• But in the last few years, all we have tried to do is work closely with all of you and find better ways to collaborate.

  • We have appreciated and valued your feedback and together, found ways we can improve the overall communication. Here are a few outcomes of the conversations:

    - After a brief pause on the edits from our end, we kickstarted the conversation with some of the active community members on ways we can make our mapping better and re-review the data that was previously contributed, that’s when we came up with the [github master ticket](https://github.com/GRABOSM/Grab-Data/issues/49#issuecomment-691025559), where we shared about our objective of mapping and if we had any doubts we would open them up for discussion 
    • This was prior to making OSM Forum the go-to place for sharing new campaigns
    • This helped us get resolution and contribute to good quality data
    • This has been something that has helped us collaborate with other community members across South East Asia too
    • These were all the issues that we sought help from the community and the community members gave us advice and the best approach to handle the issues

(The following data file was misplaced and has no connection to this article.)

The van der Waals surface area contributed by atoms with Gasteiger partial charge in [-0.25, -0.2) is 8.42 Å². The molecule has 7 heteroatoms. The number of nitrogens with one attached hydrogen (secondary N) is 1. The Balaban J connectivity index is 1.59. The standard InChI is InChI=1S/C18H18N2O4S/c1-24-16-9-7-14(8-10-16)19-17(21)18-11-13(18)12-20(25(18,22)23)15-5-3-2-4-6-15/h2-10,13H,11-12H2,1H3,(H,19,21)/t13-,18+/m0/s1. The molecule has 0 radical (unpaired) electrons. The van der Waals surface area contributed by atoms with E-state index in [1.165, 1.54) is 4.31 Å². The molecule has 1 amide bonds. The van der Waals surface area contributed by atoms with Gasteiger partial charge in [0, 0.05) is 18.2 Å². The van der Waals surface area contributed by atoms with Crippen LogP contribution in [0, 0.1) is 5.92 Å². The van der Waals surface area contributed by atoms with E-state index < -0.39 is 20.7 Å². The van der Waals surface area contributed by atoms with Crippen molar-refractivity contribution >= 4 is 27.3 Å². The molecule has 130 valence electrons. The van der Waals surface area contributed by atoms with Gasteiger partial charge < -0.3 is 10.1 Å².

I’m sharing this to let folks know that we have always tried our best to communicate with you all and find ways to do better. We have the same objective of contributing quality data, and while not yet perfect, I do believe things have significantly improved over the past few years.

We do acknowledge that there was an oversight on our end when it came to transitioning from Github to OSM Forum and this was because the individual who was handling these communications moved out and this was lost in transition. But once aware of the issues, we immediately modified our processes to ensure we are following the proposed guidelines. Specifically:

  • Following up on the thread, we had open conversations and communication with everyone involved to understand and act on the feedback
  • The result of this discussion was that we came up with a tag - ‘import=grabremote’ to enable people to differentiate between the edits made by our team and others
  • We are still finalizing some nuances around when to use the tag and so on

I also want to address concerns raised about inactive accounts. Please allow me to share some context on how we’ve addressed this:

  • We do ensure once the user is inactive, their accounts are updated with a message stating that this user account is not active and one can reach out to the email address in case there’s a query (example)